The first salvo of taking America back from the clutches of greed and corruption was launched by the SEC with fraud charges against Goldman Sachs but this is just the opening salvo of what could be a long, drawn out legal battle to bring morality where it is needed most, in the financial affairs of Wall Street.
The reason is because cleaning up the mess entails more than making a few scapegoats out of corporate executives and the multi-million dollar bonuses. What is really needed is to expand the legal actions to include all of those former Wall Street executives who went to work for the government and led America down the path of self-destruction.
Greed was as much a motivator for government employees as it was for Wall Street crooks and campaign contributions and kickbacks were the tools that bought off government protection from these master thieves.
Even former President Bill Clinton had a mea culpa of sorts this weekend when he said he was wrong in letting his former Treasury Secretaries, namely Robert Rubin and Larry Summers, create the regulatory laws that opened the floodgates to corruption, fraud, conflicts of interest and ethics violations that brought about the collapse of the economy.
Just before Clinton left office his economic advisors, with the help of Wall Street, changed the rules of the game and created layer after layer of unregulated opportunities on Wall Street. The sub-prime mortgage market was just one of many. But it took more than Wall Street to hoodwink the public, it took government insiders and congressmen that could be bought off.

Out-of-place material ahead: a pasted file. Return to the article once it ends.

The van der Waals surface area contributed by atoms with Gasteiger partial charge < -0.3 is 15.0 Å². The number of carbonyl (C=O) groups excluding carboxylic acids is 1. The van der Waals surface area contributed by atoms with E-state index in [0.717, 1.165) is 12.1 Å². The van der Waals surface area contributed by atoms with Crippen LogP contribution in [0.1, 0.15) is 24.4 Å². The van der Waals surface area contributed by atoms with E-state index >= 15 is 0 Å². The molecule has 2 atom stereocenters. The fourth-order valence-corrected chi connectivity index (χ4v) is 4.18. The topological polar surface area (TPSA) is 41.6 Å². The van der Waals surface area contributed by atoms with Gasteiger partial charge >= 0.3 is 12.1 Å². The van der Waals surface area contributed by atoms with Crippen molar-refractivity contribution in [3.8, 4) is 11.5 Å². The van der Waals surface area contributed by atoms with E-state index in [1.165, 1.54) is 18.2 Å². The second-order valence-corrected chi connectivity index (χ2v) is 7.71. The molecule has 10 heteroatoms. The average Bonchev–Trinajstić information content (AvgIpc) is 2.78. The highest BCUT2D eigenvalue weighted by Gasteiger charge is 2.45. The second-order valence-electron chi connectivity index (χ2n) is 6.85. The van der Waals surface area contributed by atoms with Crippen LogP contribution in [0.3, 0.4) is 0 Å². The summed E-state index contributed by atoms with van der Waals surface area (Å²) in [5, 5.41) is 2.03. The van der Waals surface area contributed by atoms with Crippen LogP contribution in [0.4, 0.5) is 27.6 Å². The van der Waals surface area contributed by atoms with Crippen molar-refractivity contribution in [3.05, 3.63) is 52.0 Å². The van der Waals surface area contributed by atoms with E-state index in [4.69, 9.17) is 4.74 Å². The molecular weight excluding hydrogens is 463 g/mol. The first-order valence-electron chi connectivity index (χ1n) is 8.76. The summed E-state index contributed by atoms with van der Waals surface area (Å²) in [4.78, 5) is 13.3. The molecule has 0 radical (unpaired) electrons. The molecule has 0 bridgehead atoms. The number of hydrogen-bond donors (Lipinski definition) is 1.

Then there was the curious case of Rahm Emanuel, yet the same Emanuel serving as the most important advisor to Barack Obama, who was also Clinton's chief fund raiser all the way back in 1992, who was hired by Clinton to raise money while being paid $3,000a month by Goldman Sachs for consulting.
The Emanuel, Rubin and Summers trio remained with Clinton throughout his presidency and were the movers behind the NAFTA treaty and Mexican Peso crisis, both of which lined the pockets of Goldman. This was before the secret regulatory reform by the same trio that opened the floodgates to derivatives and swaps used to fuel the sub-prime fraud.
Then Emanuel was placed on Freddie Mac's Board by Clinton where he was paid $350,000 as the two government funded housing programs put up the funds for the housing scam. The SEC action against Goldman is just the tip of the iceberg.